Laparoscopic myomectomy and myolysis are two more recent approaches to fibroids that offer a minimally invasive option for some women who previously would have needed major abdominal surgery. Both of these treatments deal best with subserosal fibroids (ones located closer to the outer surface of the uterus). A laparoscopic myomectomy removes the fibroid from the uterus and then repairs the normal myometrium by sewing (suturing) it back together. Myolysis uses a laser fiber or needles that deliver an electric current to destroy the fibroid in the uterus. In either procedure fibroids may recur, since the procedures target fibroids that are present but do not stop the process that is producing fibroids. In addition, one or two subserosal fibroids may be treated with this approach and others present at the time of surgery not treated.
Laparoscopic myomectomy was first used, and is still most widely used, for fibroids that are pedunculated, or on a stalk. For these fibroids, the removal is relatively easy, since the stalk can often be grasped, tied, or burned to control blood loss. The more challenging issue has been removing a large fibroid through a small incision.
Laparoscopic myomectomy is monitored with a laparoscope (similar to a telescope) that is inserted through a small incision at the belly button, just like in a laparoscopic tubal ligation (“having your tubes tied”). Instruments inserted into one or two smaller incisions lower on the abdominal wall are used to grasp the fibroid and uterus. Cautery or other cutting instruments separate the fibroid from the normal myometrium. The fibroid can then be removed.
One of the earliest ways of removing the fibroid was to make an incision into the vagina (colpotomy) and remove the fibroid through that opening. This was a shorter procedure than trying to cut the fibroid into little pieces and remove them through the abdominal incisions. The introduction of electric morcellators, by which the fibroid can be rapidly processed into little pieces, was a major step forward. This advance made it possible to remove large fibroids in a minimally invasive fashion.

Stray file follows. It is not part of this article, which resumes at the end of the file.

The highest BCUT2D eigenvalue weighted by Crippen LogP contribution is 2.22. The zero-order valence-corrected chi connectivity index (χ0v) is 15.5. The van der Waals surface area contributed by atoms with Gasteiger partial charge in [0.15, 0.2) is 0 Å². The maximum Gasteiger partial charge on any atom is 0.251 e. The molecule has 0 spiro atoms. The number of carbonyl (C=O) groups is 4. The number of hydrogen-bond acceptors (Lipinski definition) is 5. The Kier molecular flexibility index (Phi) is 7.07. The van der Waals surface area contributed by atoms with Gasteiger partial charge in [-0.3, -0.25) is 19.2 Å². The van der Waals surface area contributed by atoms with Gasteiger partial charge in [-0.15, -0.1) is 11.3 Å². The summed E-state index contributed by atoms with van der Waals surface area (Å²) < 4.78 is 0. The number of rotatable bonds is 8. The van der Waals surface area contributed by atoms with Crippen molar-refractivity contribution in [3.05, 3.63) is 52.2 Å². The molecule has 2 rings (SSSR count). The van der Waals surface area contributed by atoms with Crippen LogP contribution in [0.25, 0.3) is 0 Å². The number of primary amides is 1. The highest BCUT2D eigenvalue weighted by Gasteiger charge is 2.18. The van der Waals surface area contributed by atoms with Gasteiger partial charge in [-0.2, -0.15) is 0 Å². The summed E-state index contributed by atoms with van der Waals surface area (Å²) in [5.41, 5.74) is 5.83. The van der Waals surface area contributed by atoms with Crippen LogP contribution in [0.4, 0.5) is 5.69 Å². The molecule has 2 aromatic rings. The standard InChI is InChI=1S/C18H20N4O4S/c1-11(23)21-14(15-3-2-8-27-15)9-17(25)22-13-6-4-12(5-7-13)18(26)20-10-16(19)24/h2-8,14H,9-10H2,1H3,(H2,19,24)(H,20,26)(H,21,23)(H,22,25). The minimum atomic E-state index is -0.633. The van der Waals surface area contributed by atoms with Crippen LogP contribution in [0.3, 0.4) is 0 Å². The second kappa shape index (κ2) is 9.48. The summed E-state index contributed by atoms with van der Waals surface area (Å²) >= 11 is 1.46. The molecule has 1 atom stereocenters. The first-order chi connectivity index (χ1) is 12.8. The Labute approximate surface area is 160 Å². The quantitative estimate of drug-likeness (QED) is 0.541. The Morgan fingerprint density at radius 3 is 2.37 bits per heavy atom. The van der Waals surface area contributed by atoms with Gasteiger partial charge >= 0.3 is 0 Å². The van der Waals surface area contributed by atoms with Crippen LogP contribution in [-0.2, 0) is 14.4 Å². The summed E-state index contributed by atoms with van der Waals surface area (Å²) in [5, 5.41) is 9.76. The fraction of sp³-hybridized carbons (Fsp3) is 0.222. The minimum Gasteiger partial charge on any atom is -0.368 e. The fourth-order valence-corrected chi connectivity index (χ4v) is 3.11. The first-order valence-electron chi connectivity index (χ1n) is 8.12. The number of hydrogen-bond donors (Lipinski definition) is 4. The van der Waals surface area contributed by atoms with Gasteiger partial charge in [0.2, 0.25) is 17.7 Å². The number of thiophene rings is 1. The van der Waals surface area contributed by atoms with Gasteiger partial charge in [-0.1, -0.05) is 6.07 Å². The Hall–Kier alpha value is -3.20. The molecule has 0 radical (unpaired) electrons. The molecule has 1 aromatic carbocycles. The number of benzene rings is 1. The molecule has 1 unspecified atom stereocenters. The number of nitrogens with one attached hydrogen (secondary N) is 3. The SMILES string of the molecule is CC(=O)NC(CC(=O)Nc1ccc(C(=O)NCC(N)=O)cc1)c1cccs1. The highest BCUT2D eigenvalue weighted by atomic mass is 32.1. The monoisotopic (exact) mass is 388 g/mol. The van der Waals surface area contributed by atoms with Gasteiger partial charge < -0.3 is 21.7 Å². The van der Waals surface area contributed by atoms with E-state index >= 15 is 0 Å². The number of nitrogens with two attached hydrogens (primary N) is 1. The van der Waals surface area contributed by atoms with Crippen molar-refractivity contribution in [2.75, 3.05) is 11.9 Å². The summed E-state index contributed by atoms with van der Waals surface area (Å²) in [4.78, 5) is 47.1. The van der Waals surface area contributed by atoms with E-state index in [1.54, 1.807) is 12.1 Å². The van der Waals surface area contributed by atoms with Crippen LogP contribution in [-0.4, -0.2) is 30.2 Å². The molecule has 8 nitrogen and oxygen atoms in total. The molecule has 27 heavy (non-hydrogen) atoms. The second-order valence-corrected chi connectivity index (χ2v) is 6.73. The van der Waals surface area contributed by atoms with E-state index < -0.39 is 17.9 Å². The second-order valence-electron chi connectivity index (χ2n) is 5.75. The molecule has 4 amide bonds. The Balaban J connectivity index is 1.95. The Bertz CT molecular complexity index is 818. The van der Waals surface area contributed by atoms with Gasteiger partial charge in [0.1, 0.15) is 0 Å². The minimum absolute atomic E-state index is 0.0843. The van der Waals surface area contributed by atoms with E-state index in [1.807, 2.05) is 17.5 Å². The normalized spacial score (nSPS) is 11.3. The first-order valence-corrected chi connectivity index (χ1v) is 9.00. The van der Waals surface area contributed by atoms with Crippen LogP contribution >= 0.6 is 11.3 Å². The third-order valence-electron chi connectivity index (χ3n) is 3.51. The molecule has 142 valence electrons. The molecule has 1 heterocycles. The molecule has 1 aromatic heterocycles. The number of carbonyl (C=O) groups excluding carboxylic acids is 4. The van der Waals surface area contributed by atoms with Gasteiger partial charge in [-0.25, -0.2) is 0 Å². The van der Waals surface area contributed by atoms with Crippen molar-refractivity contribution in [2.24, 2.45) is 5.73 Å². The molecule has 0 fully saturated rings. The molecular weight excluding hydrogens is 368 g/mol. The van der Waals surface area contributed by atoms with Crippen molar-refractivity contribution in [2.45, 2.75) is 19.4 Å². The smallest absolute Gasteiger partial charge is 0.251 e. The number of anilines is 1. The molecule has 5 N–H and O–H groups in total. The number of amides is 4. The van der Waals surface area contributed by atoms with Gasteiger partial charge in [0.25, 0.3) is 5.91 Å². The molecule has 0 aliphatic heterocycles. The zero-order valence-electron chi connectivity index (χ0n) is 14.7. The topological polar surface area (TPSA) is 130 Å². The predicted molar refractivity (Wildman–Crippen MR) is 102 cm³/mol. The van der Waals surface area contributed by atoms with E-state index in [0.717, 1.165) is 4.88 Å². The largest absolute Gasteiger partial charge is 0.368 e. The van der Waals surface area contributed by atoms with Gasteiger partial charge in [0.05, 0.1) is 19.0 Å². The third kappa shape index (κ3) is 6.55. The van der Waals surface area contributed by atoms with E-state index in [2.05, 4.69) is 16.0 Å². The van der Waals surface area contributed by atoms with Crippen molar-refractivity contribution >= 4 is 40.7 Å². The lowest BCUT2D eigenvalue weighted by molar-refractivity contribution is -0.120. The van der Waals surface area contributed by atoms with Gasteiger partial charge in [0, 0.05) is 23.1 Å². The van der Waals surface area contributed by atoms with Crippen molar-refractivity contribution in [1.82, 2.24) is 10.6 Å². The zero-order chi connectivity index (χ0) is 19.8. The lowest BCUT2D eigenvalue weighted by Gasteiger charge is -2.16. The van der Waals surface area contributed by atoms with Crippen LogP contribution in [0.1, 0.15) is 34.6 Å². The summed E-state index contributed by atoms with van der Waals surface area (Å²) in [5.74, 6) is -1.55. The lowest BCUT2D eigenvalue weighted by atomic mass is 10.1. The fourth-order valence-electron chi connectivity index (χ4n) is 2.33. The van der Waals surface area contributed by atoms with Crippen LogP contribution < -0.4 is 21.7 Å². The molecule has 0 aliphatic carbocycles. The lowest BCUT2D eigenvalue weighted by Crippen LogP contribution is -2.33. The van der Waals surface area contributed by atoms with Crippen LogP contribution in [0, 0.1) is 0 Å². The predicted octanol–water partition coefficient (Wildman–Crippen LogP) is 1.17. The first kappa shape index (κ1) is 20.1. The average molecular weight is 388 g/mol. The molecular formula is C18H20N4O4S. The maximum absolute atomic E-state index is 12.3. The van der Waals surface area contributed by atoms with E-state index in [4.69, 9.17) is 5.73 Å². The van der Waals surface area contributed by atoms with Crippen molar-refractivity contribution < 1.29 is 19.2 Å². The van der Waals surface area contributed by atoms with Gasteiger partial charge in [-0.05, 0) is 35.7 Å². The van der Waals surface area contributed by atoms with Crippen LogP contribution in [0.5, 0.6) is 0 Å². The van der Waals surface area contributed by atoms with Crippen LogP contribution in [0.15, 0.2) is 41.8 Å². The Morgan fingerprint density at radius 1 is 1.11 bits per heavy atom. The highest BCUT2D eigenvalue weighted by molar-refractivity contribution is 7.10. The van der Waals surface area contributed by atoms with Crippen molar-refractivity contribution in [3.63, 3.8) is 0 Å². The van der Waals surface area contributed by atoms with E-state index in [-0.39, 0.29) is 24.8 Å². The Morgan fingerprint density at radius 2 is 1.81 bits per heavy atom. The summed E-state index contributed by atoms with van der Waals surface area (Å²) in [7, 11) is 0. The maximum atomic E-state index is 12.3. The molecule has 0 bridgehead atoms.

Surgeons with advanced skills can remove deeper or even multiple fibroids in this way. One issue with deeper fibroids is that it is more difficult to completely separate them from the underlying myometrium. Another is that the uterus must also be sutured, or stitched, back together.
The difference between regular suturing and laparoscopic suturing is similar to that between walking and walking on stilts. The princi-ples of laparoscopic suturing are the same as those of regular suturing, but a significant amount of practice is required to carry out the moves with the same precision and grace. The difficulty of laparoscopic suturing is one of the primary reasons some gynecologists have started to explore the possibility of using a surgical robot to perform laparoscopic myomectomy.
In robotic myomectomy, the surgeon sits at a console, which can be in the operating room or can be thousands of miles away. From this console, the surgeon controls the robot, which duplicates the surgeon’s hand movements. With current robots, the surgeon can view the surgery in three dimensions. Not only is the view more like performing an open surgery than looking through a scope, but the robot allows the surgeon to use all the subtle, fine motions his or her hand can make that are impossible to perform with the stilt-like laparoscopic instruments. Finally, the console allows the surgeon to sit comfortably rather than standing in a specific position to perform the laparoscopy, resulting in less strain and more efficiency. The robotic arm controlled by the surgeon does require time to set up at the beginning of the case and a second surgeon to assist with conventional instruments.